sports gazette

Who Will Become World Champion in Doha?

Published: 3 Oct 2016

With the UCI World Championships looming, Sports Gazette profiles the five main contenders for the Rainbow Jersey

Course profile - Doha, Qatar

Sunday 16 October concludes a week of UCI World Championship races with the elite men's road race. The world’s best road cyclists will tackle a 257.5km pan-flat course, consisting of 151km of riding through the Qatari desert followed by seven laps of a 15.2km street circuit around the capital city of Doha.

With the profile of the race being so flat, it seems inevitable that the winner of the 2016 Rainbow Jersey will emerge from a bunch-sprint.

However, the long-straight sections racing across the desert increase the chances of powerful cross-winds, which have the ability to decimate a peloton and make chasing a tactically astute breakaway group almost impossible.

Mark Cavendish - Great Britain

The 31 year old Manxman set himself three lofty goals at the start of the year: to wear the Tour de France’s coveted yellow jersey, win an elusive Olympic medal in Rio and become World Champion once again.

Nine months later, Cavendish has emphatically ticked off the first two of these objectives and now has his sights set firmly on the last.

Cavendish’s four Tour de France stage victories in July surprised journalists and cycling fans alike, as he edged ever closer to Eddy Merckx’s record stage victory haul of 34.

The Manx Missile’s triumphs in this year’s Tour de France were also his first victories over Marcel Kittel in a straight sprint and so he will be going into the race with a sizeable monkey off his back.

Despite Cavendish’s splendid Tour de France and Olympic performances, it has been season of mixed results and so it’s difficult to predict the form that Cavendish will have in Doha.

Andre Greipel - Germany

After racing in the shadow of Cavendish at the T-Mobile team in the early stages of his career, the last 5 years have allowed Greipel to consistenctly earn a reputation as one of the fastest men on the planet.

The German, nicknamed ‘The Gorilla’, has picked up 11 career stage wins in the Tour de France; including victory on the famous Champs-Elysées in this year’s edition.

Unfortunately for Greipel, Germany are ranked outside the UCI world top ten and are therefore restricted to six riders.

On top of this, Greipel shares his nationality with sprinting superstar Marcel Kittel. Although Greipel is the official race team leader in Doha, this essentially means that the team will be relying on just four men to try to control the pace and blunt attacks from rival nations.

Marcel Kittel - Germany

At the start of the season, Kittel would have been hot favourite to become the 2016 World Champion on the flat Doha course.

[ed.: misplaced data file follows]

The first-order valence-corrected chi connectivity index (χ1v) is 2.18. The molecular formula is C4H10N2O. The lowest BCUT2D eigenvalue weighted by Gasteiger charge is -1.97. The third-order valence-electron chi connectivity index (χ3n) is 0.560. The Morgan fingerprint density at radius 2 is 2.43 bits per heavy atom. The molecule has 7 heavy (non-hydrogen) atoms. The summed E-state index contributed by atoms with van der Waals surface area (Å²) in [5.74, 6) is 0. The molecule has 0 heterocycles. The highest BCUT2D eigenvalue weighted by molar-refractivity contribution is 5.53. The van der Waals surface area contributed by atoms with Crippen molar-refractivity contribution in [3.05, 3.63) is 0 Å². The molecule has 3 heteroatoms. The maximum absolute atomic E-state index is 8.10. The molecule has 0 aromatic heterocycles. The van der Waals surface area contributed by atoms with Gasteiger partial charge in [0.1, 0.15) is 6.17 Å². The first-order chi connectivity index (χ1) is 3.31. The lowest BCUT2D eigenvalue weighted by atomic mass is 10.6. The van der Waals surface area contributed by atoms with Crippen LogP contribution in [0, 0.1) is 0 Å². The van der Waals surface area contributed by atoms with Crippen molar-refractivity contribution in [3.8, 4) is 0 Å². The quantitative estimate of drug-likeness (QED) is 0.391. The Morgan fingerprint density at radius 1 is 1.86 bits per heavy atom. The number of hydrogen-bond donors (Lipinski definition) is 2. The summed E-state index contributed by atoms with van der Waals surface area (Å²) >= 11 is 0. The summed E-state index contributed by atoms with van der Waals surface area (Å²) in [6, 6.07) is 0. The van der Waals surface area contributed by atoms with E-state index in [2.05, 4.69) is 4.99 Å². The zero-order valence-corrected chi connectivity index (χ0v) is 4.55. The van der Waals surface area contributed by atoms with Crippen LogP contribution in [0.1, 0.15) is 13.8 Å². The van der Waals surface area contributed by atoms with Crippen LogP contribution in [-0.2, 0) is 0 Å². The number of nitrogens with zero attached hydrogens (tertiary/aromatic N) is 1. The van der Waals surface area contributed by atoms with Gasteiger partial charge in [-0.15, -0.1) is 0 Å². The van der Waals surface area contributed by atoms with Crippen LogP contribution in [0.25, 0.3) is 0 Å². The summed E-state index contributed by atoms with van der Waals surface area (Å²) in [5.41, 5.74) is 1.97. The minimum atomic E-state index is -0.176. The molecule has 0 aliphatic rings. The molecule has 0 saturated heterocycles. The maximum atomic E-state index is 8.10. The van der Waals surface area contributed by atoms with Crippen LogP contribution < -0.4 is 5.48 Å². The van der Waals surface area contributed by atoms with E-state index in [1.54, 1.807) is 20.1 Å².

However, by his high standards, it’s been a very disappointing season for the German.

At 27, Kittel should be at the peak of his powers and was expected to comprehensively out-muscle his rivals during this summer's Tour de France. However, Kittel was only able to manage a solitary stage victory while his rivals excelled.

Further disappointment was to follow in the Eneco Tour where he failed to notch up a single stage win.

Kittel has been given a free role in the German team. While this means that the German sprint train will be working for Greipel, there’s nothing to stop Kittel from sitting on his teammate's wheel and pipping him to the line.

Despite his poor season, it is hard to discount Kittel as a major player at this year’s World Championship and a return to form would not come as a surprise.

Dylan Groenewegen - Netherlands

Dylan Groenewegen is the outsider for victory, though the young Dutchman has enjoyed a hugely successful breakthrough season.

In June, 23 year old Groenewegen out-sprinted his compatriots to become the Dutch national champion for the first time.

Groenwegen failed to make an impact in this year’s Tour de France but he won impressive stages at the Tour of Britain and the Eneco Tour.

He will come into the race in good form too, having been victorious in last week’s one day race, the Tour de l’Eurometropole.

Peter Sagan - Slovakia

The reigning UCI Road Race Champion, Peter Sagan, is generally considered a phenomenon of modern cycling.

His ability to win punchy semi-mountainous stages, straight sprints and also from tactical late breakaways explains his record of winning the points classification Green Jersey in all FIVE of his Tour de France outings.

His versatility means that Sagan has the advantage of having a plan B and C if the race deviates from the expected sprint finish.

Historically, Sagan has struggled to win sprints against the out-and-out fast men in the peloton. However, his recent to stage victories in the Eneco Tour in a field that included Greipel, Kittel and Groenewegen will boost his confidence going into the race.

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